Common Name: Casemaking Clothes Moth
Scientific Name: Tinea pellionella (Linnaeus)
This species is less commonly encountered and or far less economic importance than the webbing clothes moth. Its common name comes form the silken tube/case spun by the larva and which is carried about wherever the larva goes. The casemaking clothes moth is worldwide in distribution, but is more common in the southern United States.
Adults measure about 3/8-1/2″ (10-14 mm) from wing tip to wing tip, both wings long and narrow. Body and wings buff to golden with brownish tinge, except for 3 dark spots on each front wing which may be indistinct or rubbed off with age. Hind wing fringed with long hairs. Eyes wider than space between them. Mature larva up to 3/8″ (10 mm) long. Whitish except for brown head and dorsal divided shield plate on prothorax. With 1 distinct ocellus on each side. Setae (hairs) IV and V (near and below spiracle) on 7th abdominal segments 3-4-5-6 and 10 (anal/last segment), with crochet (hooks on ends) arranged in single complete ellipse on prolegs 3-6.
(1) Webbing cloths moth (Tineola bisselliella) adult lacks 3 dark spots on wing, has reddish tuft on head. (2) Carpet/tapestry moth (Trichophaga tapetzella) adult with basal/inner 1/3 of front wing dark, remainder white mottled with dark specks. (3) Angoumois grain moth (Sitotroga cerealella) adult hind wing with tip abruptly narrowed towards front margin, hair fringe on hind margin/edge about as long as wing is wide, whitish stripe running from base to beyond center of wing. (4) Mediterranean flour moth (Anagasta kuehniella) adult front wing gray with black cross lines, wing span 3/4-1″ (20-25 mm). (5) Indianmeal moth (Plodia interpunctella) adults front wing with basal/inner 1/3 buff colored, outer 2/3’s coppery brown, wing span 5/8-3/4″ (16-19 mm). (6) Other moths generally much larger, attracted to light.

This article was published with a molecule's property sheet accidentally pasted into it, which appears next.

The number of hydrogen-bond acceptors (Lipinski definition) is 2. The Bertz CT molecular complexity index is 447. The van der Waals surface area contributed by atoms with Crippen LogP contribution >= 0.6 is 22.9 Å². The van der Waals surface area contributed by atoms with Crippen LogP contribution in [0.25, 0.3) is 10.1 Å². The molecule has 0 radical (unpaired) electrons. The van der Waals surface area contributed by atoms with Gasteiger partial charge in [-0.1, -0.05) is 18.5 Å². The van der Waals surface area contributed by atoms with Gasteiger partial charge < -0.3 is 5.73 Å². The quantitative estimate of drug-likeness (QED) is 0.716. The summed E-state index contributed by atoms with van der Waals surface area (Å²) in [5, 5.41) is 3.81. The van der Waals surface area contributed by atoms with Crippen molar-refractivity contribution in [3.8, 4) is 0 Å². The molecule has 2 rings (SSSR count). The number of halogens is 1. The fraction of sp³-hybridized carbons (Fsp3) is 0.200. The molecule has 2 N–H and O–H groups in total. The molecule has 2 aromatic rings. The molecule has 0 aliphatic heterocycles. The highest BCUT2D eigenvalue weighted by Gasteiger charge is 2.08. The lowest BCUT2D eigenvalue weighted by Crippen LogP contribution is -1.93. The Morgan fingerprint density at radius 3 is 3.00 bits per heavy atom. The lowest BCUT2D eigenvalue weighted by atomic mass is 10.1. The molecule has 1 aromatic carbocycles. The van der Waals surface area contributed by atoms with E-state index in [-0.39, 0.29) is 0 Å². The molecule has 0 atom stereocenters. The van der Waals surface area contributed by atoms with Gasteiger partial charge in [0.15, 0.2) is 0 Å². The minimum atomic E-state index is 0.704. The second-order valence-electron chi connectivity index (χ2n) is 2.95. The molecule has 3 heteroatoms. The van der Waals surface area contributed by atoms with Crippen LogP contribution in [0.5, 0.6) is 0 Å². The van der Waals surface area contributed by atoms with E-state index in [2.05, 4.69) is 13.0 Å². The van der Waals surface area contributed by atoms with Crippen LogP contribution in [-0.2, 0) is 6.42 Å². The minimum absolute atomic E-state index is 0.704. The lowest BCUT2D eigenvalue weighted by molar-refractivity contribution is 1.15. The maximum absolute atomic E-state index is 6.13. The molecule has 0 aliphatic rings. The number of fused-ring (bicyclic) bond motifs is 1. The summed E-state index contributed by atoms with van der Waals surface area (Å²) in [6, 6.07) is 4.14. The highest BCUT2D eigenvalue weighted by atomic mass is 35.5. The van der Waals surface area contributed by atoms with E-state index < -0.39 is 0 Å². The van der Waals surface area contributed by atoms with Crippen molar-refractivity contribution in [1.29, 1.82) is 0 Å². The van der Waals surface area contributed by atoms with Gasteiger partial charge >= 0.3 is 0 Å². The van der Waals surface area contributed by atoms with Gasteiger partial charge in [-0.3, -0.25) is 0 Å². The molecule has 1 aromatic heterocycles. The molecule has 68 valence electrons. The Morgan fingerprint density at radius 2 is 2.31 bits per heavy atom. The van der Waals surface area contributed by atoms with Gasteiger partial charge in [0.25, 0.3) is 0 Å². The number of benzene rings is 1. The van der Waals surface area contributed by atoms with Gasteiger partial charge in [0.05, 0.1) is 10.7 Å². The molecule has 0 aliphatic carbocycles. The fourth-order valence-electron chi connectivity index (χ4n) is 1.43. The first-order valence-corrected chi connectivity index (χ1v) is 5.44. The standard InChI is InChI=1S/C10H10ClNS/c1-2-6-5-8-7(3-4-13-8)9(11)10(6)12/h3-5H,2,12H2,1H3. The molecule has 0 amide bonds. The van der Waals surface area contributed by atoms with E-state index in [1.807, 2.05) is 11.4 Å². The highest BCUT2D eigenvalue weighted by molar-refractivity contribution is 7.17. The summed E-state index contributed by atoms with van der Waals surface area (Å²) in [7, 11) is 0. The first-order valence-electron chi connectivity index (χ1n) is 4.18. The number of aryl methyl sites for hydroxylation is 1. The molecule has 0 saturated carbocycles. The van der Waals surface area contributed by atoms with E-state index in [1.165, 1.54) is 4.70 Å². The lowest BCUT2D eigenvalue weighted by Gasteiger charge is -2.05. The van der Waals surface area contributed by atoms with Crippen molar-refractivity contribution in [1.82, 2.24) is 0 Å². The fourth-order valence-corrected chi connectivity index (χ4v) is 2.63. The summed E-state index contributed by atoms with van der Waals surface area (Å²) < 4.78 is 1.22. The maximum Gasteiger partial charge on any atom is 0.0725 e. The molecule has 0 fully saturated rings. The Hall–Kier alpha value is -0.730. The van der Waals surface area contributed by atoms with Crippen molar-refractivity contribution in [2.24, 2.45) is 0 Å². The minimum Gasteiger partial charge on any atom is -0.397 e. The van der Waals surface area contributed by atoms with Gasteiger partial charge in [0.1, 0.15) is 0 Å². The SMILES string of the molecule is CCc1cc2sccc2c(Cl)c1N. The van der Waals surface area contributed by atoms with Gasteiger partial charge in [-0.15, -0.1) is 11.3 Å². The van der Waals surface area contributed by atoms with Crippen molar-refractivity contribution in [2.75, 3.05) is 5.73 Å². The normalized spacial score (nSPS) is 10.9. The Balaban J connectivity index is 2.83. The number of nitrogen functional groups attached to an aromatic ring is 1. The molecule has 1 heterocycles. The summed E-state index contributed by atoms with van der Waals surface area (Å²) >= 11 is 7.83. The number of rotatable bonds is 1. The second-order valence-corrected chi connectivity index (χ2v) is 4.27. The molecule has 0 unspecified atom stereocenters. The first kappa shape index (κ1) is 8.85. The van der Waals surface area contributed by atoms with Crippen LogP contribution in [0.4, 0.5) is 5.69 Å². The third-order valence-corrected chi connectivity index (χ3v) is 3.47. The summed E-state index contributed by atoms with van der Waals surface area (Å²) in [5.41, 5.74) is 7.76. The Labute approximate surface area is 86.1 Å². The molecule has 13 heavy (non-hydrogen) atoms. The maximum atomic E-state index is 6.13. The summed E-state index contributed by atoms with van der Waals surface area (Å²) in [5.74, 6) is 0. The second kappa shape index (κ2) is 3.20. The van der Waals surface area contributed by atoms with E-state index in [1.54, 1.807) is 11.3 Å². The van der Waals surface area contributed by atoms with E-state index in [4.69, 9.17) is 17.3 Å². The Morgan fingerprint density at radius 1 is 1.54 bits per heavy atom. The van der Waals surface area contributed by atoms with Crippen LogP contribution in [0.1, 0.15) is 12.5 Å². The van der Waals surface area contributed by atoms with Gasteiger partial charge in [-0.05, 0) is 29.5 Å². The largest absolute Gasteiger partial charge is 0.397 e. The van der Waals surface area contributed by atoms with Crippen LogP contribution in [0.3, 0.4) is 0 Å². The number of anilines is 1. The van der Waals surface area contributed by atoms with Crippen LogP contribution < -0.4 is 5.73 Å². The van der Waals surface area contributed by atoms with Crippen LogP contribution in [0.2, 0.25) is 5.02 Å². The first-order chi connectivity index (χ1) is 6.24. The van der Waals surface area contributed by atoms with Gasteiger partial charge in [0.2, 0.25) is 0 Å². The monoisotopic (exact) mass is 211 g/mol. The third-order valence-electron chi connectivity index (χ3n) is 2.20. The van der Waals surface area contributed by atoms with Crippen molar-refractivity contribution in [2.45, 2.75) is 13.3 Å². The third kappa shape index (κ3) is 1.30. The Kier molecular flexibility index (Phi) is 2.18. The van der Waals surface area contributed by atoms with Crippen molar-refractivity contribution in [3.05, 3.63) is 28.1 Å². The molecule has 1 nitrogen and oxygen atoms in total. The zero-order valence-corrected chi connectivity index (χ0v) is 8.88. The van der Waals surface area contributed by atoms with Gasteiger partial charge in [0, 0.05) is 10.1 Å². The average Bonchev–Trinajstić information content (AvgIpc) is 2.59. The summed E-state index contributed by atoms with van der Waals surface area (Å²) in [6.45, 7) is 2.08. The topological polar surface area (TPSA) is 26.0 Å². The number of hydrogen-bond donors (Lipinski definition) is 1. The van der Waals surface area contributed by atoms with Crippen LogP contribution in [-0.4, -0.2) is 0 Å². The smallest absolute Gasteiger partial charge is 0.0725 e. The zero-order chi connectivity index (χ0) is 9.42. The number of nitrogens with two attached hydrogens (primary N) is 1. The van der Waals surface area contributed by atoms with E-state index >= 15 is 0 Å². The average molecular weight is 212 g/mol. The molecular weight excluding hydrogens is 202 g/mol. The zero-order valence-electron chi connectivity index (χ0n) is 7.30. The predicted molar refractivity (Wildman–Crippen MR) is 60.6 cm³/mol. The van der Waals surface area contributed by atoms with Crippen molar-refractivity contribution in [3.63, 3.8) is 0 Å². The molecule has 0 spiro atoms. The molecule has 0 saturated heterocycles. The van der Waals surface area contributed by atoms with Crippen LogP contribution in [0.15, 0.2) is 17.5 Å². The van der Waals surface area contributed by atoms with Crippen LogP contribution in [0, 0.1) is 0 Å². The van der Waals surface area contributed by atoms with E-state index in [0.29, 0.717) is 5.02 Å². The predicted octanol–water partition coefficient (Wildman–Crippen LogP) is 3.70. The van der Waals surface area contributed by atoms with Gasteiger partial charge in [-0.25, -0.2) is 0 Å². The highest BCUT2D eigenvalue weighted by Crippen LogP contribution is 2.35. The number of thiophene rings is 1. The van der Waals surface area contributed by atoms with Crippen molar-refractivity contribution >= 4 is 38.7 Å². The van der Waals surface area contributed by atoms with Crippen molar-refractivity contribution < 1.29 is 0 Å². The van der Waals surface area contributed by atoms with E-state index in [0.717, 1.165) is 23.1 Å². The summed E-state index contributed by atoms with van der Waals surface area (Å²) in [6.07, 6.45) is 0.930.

Silken cases which are cigar-shaped, open-ended, 1/16-3/8″ (1.5-10mm) long, with pieces of infested material incorporated into the case, and usually attached to the material at one end, contain the larva. Surface feeding/grazing in irregular furrows or holes if infestation severe. The case-containing the pupa is usually located in a crack or crevice, not on the infested material.
Females mate on the day they emerge as adults and can start laying eggs the next day. They lay an average of about 37-48 eggs (range 8-83) singly on suitable larval food. The eggs hatch in 4-7 days and the larva wanders about for 24 hours. The larval stage lasts about 33-90 days depending on temperature and humidity, during which there will be 5-11 molts. The mature larva seeks a sheltered place to pupate, and pupation lasts about 9-19 days depending on the temperature. Developmental time (egg to adult) takes from 46-116 days. Female adults live about 3-8 days and males live about 3-5 days.
Casemaking clothes moth larvae attack primarily materials of animal origin and secondarily those of plant origin. Animal-origin materials include feathers, wools, rugs, furs, mummified carcasses, taxidermy mounts, and piano felts. Plant-origin materials include tobacco, various herbs and seasonings, hemp, various plant-based drugs, linseed, almonds, saffron, etc. It is particularly a pest of feathers/down and hair/fur. The larva moves by extending its head and toracic legs out of its case and then drags the case along. It can feed from either end of the case. The larva usually grazes here and there causing only surface furrows bout may occasionally cause holes by feeding in one place for some time. It rarely spins silk on the material. When it is ready to pupate, the larva seeks a protected place, such as a crack or crevice which is usually off the infested material. Adults do not feed. They shun light, not being attracted to lights as are most moth species. The males are smaller and are active fliers whereas, the females are sluggish and fly only short distances.
The key to control is proper identification, a thorough inspection, good sanitation, and pesticide application when required. Refer to this section under general treatment of fabric and paper pests for details. If the source(s) of the infestation cannot be found in the usual places check the air ducts and especially the cold air return. If this is a problem area, the ducts should be professionally cleaned. If pets are or have been present, check where pet hair may accumulate such as behind and under baseboards, between cracks of flooring, etc.